Web Servies works on large systems that affect every person on campus. We're a pretty busy bunch, but if you have a project, problem, or idea, we'd love to hear about it. Here's how we handle new projects in Web Services:
Start talking with your colleagues not about technology, but about the needs of your department and the problems you are trying to solve. Gather your notes and ideas and shoot us an email at email@example.com.
After your email, we'll start an initial discovery process, usually a few meetings with your team. During this time, we might be able to solve your problems with existing solutions, or point you in the direction of some off-the-shelf software which meets your needs. If so, great, we're done! If it's determined that you do need a custom project, then it's off to the next step.
If we do end up working on a new project, then we'll need to put together a quote. Don't worry, we're not charging money, but we do charge time and access to your team members to ensure a project starts and finishes on time.
A typical quote is for a period of time (i.e. one month), as well as access to key team members that we can sit down with for long periods of time to test and refine your project. Web Services uses agile development, meaning even after the first few days of working on your project, you'll have something for your team to work with.
After figuring out how long it will take to work on your project, Web Services in consultation with the CIO will identify the project's priority that will ultimately give you a timeframe of when the project will begin. Projects are prioritized by their impact on students and retention first, followed by other enterprise concerns.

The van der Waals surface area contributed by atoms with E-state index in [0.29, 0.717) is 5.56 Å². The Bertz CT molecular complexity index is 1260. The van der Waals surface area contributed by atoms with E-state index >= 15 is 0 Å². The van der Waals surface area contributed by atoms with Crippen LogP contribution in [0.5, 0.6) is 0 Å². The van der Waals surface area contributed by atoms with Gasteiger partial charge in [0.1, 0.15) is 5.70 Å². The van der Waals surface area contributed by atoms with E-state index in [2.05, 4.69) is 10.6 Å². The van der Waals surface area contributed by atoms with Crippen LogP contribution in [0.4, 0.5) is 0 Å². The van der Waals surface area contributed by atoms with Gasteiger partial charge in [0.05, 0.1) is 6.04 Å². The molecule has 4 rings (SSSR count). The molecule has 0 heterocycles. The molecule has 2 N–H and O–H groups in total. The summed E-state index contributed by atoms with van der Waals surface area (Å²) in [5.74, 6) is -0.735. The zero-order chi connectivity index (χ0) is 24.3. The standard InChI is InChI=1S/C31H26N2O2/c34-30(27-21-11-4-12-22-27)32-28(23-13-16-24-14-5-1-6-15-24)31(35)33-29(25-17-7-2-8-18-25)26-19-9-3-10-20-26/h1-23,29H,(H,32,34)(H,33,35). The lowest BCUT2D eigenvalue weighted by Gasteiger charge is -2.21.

From day one of your project, we'll have a project website where all team members can login, see the progress of the project, give feedback, and answer our team's questions. We will give short, daily updates on your project's status, and hold weekly meetings with your team about what has happened that week. These weekly status meetings will help determine what features are done, and which ones should be worked on for next week, which helps prioritize work in a tight schedule.
At the end of a project's alloted time period, either the project is done, or it's at least partially functional. Projects that run over their quoted time will need to have additional time alloted, which means you might have to wait some more time before we can return to your project. This is why the discovery process is so important.
After a project is complete, we'll hand off the project to your team, and identify key people who can provide support to your users. Since they've been involved every step of the way, they'll be in a position to run the project on a day-to-day basis. After the hand-off, Web Services will work with these key team members to identify future issues and bug fixes, but any general questions or support requests should be handled by your team's support people.
No solution is without bugs, and we try to respond quickly when one is found. If you have a problem with a system on campus, report a bug using an IT Service Request, and make sure to select a "Web Services" problem type.